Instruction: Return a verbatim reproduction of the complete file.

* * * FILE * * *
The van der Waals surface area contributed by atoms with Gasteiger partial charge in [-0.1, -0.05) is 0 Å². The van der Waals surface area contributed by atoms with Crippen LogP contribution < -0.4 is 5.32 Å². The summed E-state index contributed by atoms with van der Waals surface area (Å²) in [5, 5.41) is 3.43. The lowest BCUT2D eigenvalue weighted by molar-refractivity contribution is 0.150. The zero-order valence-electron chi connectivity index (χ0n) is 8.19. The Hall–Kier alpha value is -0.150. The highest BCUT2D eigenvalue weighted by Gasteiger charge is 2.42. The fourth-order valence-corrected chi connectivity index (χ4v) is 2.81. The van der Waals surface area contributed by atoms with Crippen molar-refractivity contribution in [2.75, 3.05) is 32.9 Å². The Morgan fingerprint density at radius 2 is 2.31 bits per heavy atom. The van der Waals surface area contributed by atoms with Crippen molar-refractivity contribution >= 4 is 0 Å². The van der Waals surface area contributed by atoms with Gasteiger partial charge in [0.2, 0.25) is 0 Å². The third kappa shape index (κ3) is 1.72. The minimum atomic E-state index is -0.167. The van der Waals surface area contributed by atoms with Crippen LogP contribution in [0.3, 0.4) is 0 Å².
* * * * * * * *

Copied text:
The van der Waals surface area contributed by atoms with Gasteiger partial charge in [-0.1, -0.05) is 0 Å². The van der Waals surface area contributed by atoms with Crippen LogP contribution < -0.4 is 5.32 Å². The summed E-state index contributed by atoms with van der Waals surface area (Å²) in [5, 5.41) is 3.43. The lowest BCUT2D eigenvalue weighted by molar-refractivity contribution is 0.150. The zero-order valence-electron chi connectivity index (χ0n) is 8.19. The Hall–Kier alpha value is -0.150. The highest BCUT2D eigenvalue weighted by Gasteiger charge is 2.42. The fourth-order valence-corrected chi connectivity index (χ4v) is 2.81. The van der Waals surface area contributed by atoms with Crippen molar-refractivity contribution in [2.75, 3.05) is 32.9 Å². The Morgan fingerprint density at radius 2 is 2.31 bits per heavy atom. The van der Waals surface area contributed by atoms with Crippen molar-refractivity contribution >= 4 is 0 Å². The van der Waals surface area contributed by atoms with Gasteiger partial charge in [0.2, 0.25) is 0 Å². The third kappa shape index (κ3) is 1.72. The minimum atomic E-state index is -0.167. The van der Waals surface area contributed by atoms with Crippen LogP contribution in [0.3, 0.4) is 0 Å².